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Lewis believes his qualification merits national coaching job

Published:Wednesday | January 6, 2010 | 12:00 AM

Ryon Jones, Gleaner Writer


Calvin Lewis, a member of Arnett Gardens' coaching staff and coach of Major League outfit Police National, deems himself as being one of the most qualified coaches in Jamaica and believes he should be a part of the national programme.

"I think I should be a part of the national programme right now as I have the knowledge and expertise," Lewis said.

"Out of all the coaches right now in Jamaica I consider myself as one the most qualified. So I think I deserve a chance in the national programme. I can offer a lot to the national team right now," he added.

The 37 year old is currently off the island, looking to further enhance his qualifications as he undertakes another coaching course.

"It is the National Soccer Coaches Association of America (NSCAA) premier diploma coaching course. It is equivalent to an A 'license'," Lewis said of his current stint in the United States.

"It deals specifically with 11 versus 11, analysing the game and ways and means of exploiting 11 versus 11, in terms of training and match preparation," added Lewis, who left the island yesterday following his team's 1-1 draw at Anthony Spaulding Sports Complex with Village United in the Digicel Premier League.

NSCAA member

Lewis, who has been a member of the NSCAA for the past six years, has already earned B and C licences.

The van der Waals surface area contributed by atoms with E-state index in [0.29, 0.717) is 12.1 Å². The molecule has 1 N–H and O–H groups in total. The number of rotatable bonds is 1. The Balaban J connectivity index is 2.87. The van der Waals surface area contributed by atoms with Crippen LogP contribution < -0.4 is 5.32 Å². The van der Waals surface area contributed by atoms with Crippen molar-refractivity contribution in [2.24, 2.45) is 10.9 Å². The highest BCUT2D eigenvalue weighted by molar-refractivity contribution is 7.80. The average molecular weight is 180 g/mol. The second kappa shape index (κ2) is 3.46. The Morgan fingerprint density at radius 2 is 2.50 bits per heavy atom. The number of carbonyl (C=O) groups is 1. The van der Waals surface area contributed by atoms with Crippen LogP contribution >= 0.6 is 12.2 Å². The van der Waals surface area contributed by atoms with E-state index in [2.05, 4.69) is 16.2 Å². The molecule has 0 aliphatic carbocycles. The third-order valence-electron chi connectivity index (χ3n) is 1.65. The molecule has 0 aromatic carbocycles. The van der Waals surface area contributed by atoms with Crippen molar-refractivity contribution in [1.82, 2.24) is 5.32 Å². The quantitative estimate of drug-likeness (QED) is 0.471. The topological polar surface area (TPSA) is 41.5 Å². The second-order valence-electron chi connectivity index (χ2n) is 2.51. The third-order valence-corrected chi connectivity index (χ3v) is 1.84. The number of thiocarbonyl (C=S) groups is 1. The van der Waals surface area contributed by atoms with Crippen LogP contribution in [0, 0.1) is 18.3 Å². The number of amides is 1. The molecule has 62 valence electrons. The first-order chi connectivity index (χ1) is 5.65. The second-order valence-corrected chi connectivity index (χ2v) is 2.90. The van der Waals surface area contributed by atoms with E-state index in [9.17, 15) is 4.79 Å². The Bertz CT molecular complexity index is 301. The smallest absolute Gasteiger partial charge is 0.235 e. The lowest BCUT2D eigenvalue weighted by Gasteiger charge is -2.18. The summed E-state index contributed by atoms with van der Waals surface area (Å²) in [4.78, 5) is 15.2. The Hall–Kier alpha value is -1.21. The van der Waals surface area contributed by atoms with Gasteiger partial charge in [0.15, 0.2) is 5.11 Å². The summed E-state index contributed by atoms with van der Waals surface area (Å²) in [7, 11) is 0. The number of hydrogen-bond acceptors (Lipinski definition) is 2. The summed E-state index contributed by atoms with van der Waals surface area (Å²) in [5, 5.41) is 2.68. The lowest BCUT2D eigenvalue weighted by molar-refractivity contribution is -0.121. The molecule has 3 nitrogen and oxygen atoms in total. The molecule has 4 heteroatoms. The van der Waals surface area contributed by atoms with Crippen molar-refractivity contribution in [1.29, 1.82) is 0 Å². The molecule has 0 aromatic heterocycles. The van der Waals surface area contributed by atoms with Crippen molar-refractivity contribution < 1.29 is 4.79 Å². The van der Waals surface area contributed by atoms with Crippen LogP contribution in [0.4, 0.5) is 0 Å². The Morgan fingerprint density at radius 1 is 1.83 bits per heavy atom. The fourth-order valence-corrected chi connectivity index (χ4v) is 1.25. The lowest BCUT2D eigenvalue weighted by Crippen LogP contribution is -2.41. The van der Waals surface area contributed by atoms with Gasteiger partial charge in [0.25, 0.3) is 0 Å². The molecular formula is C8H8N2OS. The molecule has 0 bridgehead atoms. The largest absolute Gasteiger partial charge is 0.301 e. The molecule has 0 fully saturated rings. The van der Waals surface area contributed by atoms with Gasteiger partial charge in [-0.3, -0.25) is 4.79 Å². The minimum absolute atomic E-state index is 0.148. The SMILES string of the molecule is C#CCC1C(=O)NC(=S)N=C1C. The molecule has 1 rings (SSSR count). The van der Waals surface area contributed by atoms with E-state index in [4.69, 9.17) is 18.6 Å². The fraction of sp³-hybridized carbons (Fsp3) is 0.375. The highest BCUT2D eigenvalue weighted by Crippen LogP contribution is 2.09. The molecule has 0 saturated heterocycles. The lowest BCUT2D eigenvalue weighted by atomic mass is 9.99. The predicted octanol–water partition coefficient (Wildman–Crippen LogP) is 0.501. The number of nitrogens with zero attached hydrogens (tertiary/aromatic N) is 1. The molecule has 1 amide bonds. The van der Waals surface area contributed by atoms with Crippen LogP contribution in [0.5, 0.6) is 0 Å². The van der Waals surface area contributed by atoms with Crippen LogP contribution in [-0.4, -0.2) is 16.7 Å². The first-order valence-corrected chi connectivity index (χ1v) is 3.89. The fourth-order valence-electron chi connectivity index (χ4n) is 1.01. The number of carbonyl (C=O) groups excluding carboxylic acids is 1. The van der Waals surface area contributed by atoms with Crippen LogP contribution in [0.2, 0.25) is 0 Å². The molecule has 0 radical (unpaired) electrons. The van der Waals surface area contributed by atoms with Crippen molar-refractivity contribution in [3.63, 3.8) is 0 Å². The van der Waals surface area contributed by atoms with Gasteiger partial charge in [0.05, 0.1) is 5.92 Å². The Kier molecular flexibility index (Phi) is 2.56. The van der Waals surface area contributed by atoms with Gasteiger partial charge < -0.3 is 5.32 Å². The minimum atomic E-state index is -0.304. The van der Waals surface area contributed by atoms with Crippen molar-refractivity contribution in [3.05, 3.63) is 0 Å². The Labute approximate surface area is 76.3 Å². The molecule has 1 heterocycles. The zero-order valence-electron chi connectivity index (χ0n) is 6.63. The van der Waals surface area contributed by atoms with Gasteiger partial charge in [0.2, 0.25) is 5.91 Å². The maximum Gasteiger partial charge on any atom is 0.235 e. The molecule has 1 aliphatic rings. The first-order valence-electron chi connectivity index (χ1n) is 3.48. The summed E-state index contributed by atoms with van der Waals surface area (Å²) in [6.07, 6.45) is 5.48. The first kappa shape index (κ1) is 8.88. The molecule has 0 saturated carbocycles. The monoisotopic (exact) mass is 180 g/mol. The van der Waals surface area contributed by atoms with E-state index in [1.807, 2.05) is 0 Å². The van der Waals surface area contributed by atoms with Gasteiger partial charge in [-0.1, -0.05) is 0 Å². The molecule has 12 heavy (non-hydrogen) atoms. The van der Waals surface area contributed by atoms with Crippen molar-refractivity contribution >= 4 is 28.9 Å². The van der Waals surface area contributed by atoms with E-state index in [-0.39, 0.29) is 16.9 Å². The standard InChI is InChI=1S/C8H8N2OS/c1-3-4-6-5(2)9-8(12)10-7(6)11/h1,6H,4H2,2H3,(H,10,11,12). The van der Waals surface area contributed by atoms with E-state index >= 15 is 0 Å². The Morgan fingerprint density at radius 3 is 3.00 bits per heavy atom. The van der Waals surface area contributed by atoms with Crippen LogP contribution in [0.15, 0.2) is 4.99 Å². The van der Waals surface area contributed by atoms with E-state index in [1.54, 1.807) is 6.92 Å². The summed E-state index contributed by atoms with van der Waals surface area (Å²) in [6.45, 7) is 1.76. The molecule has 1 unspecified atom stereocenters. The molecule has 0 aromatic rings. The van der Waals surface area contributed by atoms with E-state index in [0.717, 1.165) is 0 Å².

Lewis said: "I did my B licence last January and I got a good pass and they said I was eligible to come back this season and do the A licence. The course is a one-week intense course in Fort Lauderdale, Florida. Other coaches from Europe, North America and Central America will also take the course," he explained.

"At the end of this course you qualify to coach any national team. It will broaden my knowledge in terms of the game, so I have to just go there and make the best of it."

His professional coaching career started in 2002 with Point Hill Youth Club in the St Catherine Division Two, which he won in his first season.

He then moved on to South Confederation Super League outfit Dunbeholden and guided them to fourth in the 2003/04 season.

Being a police officer he started coaching Police National in 2004 and, in his first season, they won the Major League. They gained promotion to the Super League where they achieved a fourth-place finish in their first season, before going all the way in their second, and losing out in the play-offs for promotion to the Premier League.

The police sergeant, who has a passion for football, also had a stint with then Football League Championship team Stoke City.

While there he understudied manager Tony Pulis for six weeks, from April to May 2008, the same period during which they gained automatic promotion to the English Premier League.